Careful What You Wish For

Dustin Hoffman is one of the finest actors of his generation.

He is also notorious for going all out to get into character.

In one movie where Hoffman’s character gets held underwater by a group of killers, he rehearsed by holding his own head underwater until he almost drowned himself. It put him in the hospital on an oxygen tank.

In Marathon Man, Hoffman played an obsessive runner. Before his running scenes, he would run all out for a mile just so he was out of breath for his scenes.

His co-star in that movie was legendary actor Sir Laurence Olivier.

The two actors respected one another on set but their methods were polar opposites.

Olivier didn’t see the point in method acting. When Hoffman went overboard to get into character, Olivier famously quipped, “Why don’t you just act?”

As long as the finished product is good I don’t care all that much about actors get into character.

Jeremy Strong seems to share some similarities with Hoffman in his portrayal of Kendall Roy on HBO’s Succession.

Strong has put in one of the great TV acting performances of all-time. Kendall is unlikeable yet Strong still makes you root for him. He’s spectacular at playing a spoiled rich guy.1

This scene in the season 3 finale floored me:

Brian Cox plays Kendall’s father, Logan Roy, on the show. His comments on Strong’s acting techniques make him sound like the Olivier to Strong’s Hoffman.

Cox said in an interview, “I’ve worked with intense actors before. It’s a particularly American disease, I think, this inability to separate yourself off while you’re doing the job.”

Maybe Strong felt he had to go all out to make it to this place since he spent so many years toiling in obscurity trying to make it as an actor with little success.

A recent GQ profile looked at what happened when Strong finally got what he wanted:

Before, he was toiling, if not quite in the unknown, then the not-exactly-known. Off-Broadway plays and bit parts in big movies, but no breakthroughs. He spent years in a studio apartment that had “one chair, one set of fork and knife, a coffee cup, some books, a pile of scripts.”

Now, he has a family. Three daughters with his wife, child psychiatrist and documentarian Emma Wall. Ages four, two, and one, they were all born while he worked on Succession. He has an Emmy and the luxury of choice when it comes to roles. Presumably a few more chairs and forks and knives. “The difference,” he says, “is somebody finally giving me the ball.”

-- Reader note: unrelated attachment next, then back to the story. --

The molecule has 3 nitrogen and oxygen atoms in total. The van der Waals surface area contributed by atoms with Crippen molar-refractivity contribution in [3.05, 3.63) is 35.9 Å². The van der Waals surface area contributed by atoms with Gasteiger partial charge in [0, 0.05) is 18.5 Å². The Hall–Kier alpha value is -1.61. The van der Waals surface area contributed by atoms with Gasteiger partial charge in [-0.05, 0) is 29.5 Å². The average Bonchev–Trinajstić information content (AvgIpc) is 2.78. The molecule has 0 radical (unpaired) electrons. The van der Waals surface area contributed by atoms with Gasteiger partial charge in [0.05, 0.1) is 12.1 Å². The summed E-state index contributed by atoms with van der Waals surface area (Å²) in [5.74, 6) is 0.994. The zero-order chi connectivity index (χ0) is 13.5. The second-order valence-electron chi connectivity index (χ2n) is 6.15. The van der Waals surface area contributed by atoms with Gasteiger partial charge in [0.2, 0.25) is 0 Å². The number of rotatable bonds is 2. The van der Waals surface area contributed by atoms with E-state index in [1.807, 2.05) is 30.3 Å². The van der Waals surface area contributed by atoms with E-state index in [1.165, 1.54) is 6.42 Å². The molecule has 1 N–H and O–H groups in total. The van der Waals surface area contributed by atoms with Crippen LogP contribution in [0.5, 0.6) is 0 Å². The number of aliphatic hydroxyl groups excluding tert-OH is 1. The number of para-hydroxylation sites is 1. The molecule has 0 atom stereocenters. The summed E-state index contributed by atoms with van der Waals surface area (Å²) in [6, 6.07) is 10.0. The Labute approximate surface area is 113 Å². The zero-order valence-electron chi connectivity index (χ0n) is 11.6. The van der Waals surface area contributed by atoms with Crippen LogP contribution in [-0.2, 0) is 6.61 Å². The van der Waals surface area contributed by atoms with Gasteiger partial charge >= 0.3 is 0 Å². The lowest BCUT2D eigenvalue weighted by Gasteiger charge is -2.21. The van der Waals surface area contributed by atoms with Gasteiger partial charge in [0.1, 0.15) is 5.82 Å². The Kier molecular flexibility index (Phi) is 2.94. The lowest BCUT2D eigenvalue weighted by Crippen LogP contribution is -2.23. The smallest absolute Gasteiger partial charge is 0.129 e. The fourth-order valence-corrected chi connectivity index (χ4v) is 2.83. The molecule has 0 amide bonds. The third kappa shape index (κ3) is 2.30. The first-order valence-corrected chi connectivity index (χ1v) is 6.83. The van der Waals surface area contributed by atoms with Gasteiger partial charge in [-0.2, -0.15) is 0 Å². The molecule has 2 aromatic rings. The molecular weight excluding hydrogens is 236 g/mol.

The thing about getting what you want, though, is that it usually comes with some baggage you didn’t bargain for. That whole monkey’s paw scenario.

For Strong, that meant being cracked open publicly. He swiftly went from Jeremy Strong, that guy you like on that TV show, to Jeremy Strong, tortured actor who’s sometimes overly intense to the point of mania and delusion.

“Last year this time,” he says, “I sort of cratered a bit.”

He looks at his peers, who have filmed five, six, seven projects while he was in the Succession trenches. He envies “that freedom to just shoot yourself out of some different cannons. Sometimes Kendall feels like the same cannon over and over again.”

Sometimes getting exactly what you wanted can lead to unintended consequences.

Fame and fortune sound great but it’s not all fun and boar on the floor when you become rich and famous.

Ben Affleck and Matt Damon were on The Bill Simmons Podcast this week and I loved every minute of it. I’ve been watching their movies for so long that I almost feel like I’ve known these guys for 25 years.

The Good Will Hunting duo opened up about some of the challenges of becoming famous (edited for clarity):

Affleck: We always say I’m going to be rich and famous as if the two are synonymous in a way. These are the two things that will deliver happiness. But the aspiration to be famous is really sort of missing it because it makes life weird.

Damon: People become weird because your echolocation, your radar, you have a better chance of becoming weird than not becoming weird. But it’s such a mindf*ck, right? Because the world doesn’t treat you the same. So it’s like, how do you not become weird? It’s much harder.

My brother always had this theory that I really think is true, which is that you retard kind of socially and emotionally at the moment you become famous. You stop growing. You stop growing because your subjective experience changes entirely, right? It’s never the same. Like, your experience of the world, and that’s the mind f*ck.

I’m not saying we should feel sorry for the rich and famous.

They’re pretty far down the list in terms of people that should receive our sympathy.

But it’s pretty telling that so many people who achieve a certain level of wealth and fame seem to end up unfulfilled or unhappy.

Don’t get me wrong, most of us would take the money and fame if we could get it. Hope springs eternal.

I just think it’s important to recognize that outward measures of success don’t automatically translate into inward feelings of happiness.

Life is often more complicated than it seems.

Further Reading:
Everyone Struggles

1If they can stick the landing on the final season, Succession is moving into the discussion with Breaking Bad, The Sopranos and The Wire in terms of best TV shows of all-time.

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